Not all complementarians can agree about the larger themes of Scripture—only broadly on some principles and negatively on what Scripture definitely does not allow (i.e… women as pastors). Even to use the word “patriarchy” in an evangelical context is uncomfortable since the word is deemed “negative” even by most complementarians. But evangelicals should ask why patriarchy seems negative to those of us who serve the God of Abraham, Isaac, and Jacob—the God and Father of Jesus Christ.”
“Then, in an interview with young and restless pastor Mark Dever, Moore also states: “I hate the word complementarian. I prefer the word patriarchy…… because complementarianism doesn’t say much more than the fact that you have different roles. Everyone agrees that we have different roles, it just a question of on what basis you have different roles.”
Russell Moore is a hardcore patriarch in his own words. He also says this link.
What I fear is that we have many people in evangelicalism who can check off “complementarian” on a box but who really aren’t living out complementarian lives. Sometimes I fear we have marriages that are functionally egalitarian, because they are within the structure of the larger society. If all we are doing is saying “male headship” and “wives submit to your husbands,” but we’re not really defining what that looks like . . . in this kind of culture, when those things are being challenged, then it’s simply going to go away………If complementarians are to reclaim the debate, we must not fear making a claim that is disturbingly counter-cultural and yet strikingly biblical,
Russell Moore is afraid. He also believes that most complementarians are not living out "real complementarian" lives. Uh, oh… Something is about to change.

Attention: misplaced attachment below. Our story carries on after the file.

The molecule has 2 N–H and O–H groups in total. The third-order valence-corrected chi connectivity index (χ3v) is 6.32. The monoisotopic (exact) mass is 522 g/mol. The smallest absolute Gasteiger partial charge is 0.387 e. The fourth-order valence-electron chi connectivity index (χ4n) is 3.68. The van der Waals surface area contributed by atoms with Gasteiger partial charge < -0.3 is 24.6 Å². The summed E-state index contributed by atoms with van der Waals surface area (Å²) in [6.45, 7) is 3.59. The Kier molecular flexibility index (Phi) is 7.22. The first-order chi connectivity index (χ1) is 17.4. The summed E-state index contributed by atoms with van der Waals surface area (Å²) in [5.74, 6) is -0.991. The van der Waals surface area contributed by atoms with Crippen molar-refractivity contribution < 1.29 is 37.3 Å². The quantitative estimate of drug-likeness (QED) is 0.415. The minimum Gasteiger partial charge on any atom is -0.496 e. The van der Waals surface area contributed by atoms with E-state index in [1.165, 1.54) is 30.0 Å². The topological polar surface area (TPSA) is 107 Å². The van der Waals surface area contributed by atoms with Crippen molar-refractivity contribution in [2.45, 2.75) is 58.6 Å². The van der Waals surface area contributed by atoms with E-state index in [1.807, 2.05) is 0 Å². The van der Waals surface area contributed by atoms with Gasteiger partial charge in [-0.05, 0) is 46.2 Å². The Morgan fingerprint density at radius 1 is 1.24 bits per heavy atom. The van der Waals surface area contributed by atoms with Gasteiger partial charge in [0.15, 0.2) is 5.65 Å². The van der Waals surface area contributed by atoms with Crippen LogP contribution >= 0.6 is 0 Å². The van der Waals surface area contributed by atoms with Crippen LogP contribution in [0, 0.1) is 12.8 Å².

Moore is now the President of Southern Baptist Ethics and Religious Liberty Commission link.
Russell D. Moore is President of the Southern Baptist Ethics & Religious Liberty Commission, the Southern Baptist Convention’s official entity assigned to address social, moral, and ethical concerns.
SBC Ethics and Religious Liberty Commission
What is the goal of ERLC link?
The ERLC is dedicated to engaging the culture with the gospel of Jesus Christ and speaking to issues in the public square for the protection of religious liberty and human flourishing. Our vision can be summed up in three words: kingdom, culture and mission.
Since its inception, the ERLC has been defined around a holistic vision of the kingdom of God, leading the culture to change within the church itself and then as the church addresses the world.
Let's look at their mission statement link
The Ethics & Religious Liberty Commission exists to assist the churches by helping them understand the moral demands of the gospel, apply Christian principles to moral and social problems and questions of public policy, and to promote religious liberty in cooperation with the churches and other Southern Baptist entities.
Did you know that only pastors are qualified to determine issues of ethics and religious liberty?